Taking an opportunity to expand green movement

Article originally posted in the The Gardner News - The Hometown Newspaper for Gardner, Ashburnham, Hubbardston, Phillipston, Templeton, Westminster, Winchendon

Will O’Brien and Patrick Bird stand in front of Jonas Clark Hall at Clark University, which has supported the Worcester Sustainable Business Leader Program in helping business- es save money through sustainable efforts.

Westminster man helping businesses save


WORCESTER — Westminster native Patrick Bird has tapped into his environmental passion as he works with the Worcester Sustainable Business Leader Program to bring savings to local businesses.

“What we’re offering makes sense to anyone,” said Mr. Bird, who currently studies at Clark University. “Anyone who pays an electric bill, a water bill, who pays for trash and recycling to be disposed of, can find value in this program.” Mr. Bird had plans to start his own nonprofit in Worcester when he discovered this program that brings sustainability efforts to small businesses.

“The towns west of Boston have been under served by this green movement, including Worcester and north county and the cities of Fitchburg, Leominster and Gardner,” he said. “I saw an opportunity.”

The Sustainable Business Leader Program helps businesses realize savings while reducing their impact on natural resources. This allows them to be marketed as a sustainable business. Sustainability and cost savings do not have to be mutually exclusive, said Will O’Brien, who teaches business courses at Clark University and volunteers with the program. “Most people are good people that want their future generations to have the benefit of these wonderful natural resources, but they still have to make a profit,” said Mr. O’Brien. “You have to start off with talking about how I can help sustain your businesses financially.”

The Worcester County arm is a new addition to a program that began when Sustainable Business Owners of Boston began looking for sustainable options in 2006. It is operated primarily by Clark University student volunteers. These students have multiple focuses and bring their own expertise, including a master’s in business administration and master’s of science in finance.

Mr. O’Brien said the program puts practices he has taught about for years into reality. These changes can be simple, but they affect real change in the business and spread the message of sustainability that extends to employees and suppliers.

“We understand the value of small businesses in the community,” said Mr. Bird. “When we go into a business, we are not pushing ideas that are going to take a ton of money. We are working with them to develop a plan they think they can do.”

Businesses are involved throughout the entire process, said Mr. Bird, with improvements that are appropriate and attainable being chosen. This program recognizes that every business is different and finds changes that provide sustainable changes along with savings to the businesses.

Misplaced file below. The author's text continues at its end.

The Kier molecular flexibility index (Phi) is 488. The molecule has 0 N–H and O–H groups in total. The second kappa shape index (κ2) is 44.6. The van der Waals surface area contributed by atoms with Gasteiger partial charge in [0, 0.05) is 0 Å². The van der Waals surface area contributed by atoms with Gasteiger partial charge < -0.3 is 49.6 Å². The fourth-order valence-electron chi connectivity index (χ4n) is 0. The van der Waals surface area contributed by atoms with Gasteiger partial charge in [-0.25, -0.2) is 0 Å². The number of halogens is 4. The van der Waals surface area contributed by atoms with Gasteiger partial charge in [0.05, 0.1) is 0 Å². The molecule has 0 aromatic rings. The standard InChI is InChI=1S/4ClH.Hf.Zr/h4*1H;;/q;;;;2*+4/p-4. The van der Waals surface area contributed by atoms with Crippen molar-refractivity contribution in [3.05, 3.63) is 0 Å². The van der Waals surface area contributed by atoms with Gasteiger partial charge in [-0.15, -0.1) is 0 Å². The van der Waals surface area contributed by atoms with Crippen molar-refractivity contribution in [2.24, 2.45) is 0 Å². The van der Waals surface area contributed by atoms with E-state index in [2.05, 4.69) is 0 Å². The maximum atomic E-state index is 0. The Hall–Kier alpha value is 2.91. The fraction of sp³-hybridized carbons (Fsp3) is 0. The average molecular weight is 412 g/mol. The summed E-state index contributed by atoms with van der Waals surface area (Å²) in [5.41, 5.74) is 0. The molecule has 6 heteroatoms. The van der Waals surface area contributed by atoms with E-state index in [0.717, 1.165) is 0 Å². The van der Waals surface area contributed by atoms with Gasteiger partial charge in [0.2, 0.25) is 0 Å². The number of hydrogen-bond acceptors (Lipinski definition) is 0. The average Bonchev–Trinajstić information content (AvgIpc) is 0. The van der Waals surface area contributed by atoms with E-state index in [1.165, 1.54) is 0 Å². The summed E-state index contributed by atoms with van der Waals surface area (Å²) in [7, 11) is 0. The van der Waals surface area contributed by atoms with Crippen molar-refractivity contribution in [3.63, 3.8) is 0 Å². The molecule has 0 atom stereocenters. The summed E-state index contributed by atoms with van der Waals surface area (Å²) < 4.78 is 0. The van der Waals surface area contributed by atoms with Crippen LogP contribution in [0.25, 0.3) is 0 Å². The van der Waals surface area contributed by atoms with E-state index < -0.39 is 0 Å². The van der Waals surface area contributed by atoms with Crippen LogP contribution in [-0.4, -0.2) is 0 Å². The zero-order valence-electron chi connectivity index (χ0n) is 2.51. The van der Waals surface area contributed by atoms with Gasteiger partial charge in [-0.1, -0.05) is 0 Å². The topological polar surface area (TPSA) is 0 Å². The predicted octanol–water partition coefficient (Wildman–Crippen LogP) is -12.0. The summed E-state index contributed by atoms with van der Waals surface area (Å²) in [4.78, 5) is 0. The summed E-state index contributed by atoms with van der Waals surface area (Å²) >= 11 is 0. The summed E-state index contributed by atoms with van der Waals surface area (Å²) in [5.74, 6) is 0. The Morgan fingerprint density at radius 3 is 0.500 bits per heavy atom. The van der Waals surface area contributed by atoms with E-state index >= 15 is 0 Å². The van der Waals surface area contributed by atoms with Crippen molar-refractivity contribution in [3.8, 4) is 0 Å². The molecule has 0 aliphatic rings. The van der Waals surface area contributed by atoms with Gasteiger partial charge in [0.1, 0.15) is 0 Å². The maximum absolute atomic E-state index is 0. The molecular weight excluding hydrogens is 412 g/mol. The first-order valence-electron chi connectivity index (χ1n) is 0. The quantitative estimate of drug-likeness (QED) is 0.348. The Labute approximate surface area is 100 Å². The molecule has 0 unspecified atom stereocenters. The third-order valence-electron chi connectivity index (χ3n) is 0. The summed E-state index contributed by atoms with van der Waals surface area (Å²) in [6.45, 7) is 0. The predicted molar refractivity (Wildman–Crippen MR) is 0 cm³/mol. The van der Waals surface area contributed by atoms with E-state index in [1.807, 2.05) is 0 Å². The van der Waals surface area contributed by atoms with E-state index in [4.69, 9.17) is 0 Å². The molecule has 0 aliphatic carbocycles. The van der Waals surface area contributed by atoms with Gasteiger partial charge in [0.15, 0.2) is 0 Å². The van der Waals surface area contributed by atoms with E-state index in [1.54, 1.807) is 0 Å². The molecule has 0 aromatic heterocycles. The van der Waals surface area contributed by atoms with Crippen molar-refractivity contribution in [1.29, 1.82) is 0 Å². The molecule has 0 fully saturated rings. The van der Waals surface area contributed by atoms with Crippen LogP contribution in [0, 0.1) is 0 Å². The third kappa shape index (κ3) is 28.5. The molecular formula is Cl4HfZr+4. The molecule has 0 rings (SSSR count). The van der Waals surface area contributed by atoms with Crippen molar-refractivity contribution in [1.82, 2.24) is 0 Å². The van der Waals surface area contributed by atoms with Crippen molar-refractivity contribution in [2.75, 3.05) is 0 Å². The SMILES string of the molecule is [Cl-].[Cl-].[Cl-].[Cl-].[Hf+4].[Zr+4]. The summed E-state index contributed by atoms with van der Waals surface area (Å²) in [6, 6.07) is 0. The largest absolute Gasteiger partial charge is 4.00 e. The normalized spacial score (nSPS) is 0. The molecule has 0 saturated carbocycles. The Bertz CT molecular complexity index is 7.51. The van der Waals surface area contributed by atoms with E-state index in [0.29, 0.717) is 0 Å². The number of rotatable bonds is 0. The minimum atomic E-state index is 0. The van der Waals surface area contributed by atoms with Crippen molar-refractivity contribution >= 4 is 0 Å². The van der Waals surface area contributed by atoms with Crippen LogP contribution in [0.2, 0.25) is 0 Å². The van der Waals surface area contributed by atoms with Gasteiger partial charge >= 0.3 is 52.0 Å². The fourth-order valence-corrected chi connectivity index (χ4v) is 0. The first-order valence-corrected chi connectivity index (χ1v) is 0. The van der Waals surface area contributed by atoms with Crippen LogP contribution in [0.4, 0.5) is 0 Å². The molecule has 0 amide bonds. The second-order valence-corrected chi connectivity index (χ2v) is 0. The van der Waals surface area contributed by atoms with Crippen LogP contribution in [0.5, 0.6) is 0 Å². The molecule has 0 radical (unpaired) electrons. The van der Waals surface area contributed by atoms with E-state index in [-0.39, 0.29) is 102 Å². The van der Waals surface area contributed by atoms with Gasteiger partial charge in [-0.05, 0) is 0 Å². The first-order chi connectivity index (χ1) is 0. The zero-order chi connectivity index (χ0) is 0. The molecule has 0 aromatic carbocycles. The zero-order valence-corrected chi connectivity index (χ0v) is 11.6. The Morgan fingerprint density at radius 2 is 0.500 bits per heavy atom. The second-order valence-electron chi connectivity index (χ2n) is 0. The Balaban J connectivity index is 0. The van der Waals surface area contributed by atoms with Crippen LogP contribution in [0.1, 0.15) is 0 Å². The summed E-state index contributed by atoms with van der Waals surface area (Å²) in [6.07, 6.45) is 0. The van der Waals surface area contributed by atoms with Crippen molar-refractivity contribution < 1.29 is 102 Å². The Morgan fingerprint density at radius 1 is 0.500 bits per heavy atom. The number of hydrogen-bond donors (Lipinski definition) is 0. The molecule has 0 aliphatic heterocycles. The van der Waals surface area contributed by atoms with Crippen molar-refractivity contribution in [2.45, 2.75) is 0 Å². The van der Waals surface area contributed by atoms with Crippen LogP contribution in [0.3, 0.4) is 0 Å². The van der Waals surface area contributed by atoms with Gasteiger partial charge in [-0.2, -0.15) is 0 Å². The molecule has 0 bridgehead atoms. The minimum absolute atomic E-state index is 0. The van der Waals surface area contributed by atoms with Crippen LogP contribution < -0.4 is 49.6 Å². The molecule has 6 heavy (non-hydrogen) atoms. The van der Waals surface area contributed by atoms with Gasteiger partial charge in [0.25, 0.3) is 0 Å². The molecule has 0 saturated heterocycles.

Professional consultants come through the businesses to establish improvements that extend from the physical business to business practices. The businesses must pay a $400 fee, but the evaluation is subsidized through corporate donations and is worth thousands, said Mr. O’Brien. All business can benefit from this evaluation, said Mr. Bird, with the restaurant Viva Bene in Worcester projected to save roughly $3,100 annually from sustainability-related upgrades with a payback period of less than 2 years.

“These are regular businesses that you can find in any town,” said Mr. Bird. “People are always surprised we aren’t working with the crunchy coffee store down the road ... and the reason is because what we are offering makes sense to everyone.”

The businesses also receive an endorsement as a sustainable business and promotional assistance through the organization. With more businesses pushing their green nature and consumers becoming more educated, it is becoming increasingly important to have efforts backed by a recognized organization, said Mr. O’Brien.

“That is certification that a company is genuinely green and that is going to become more important over time,” he said. “People are going to start asking the tough questions of how are you really green.”

The organization is looking to North Central Massachusetts as it plans to certify 100 businesses by the end of 2012. It has already certified six in Worcester. More information about the organization is available at www.worcestersblp.org or by contacting Mr. Bird at [email protected].

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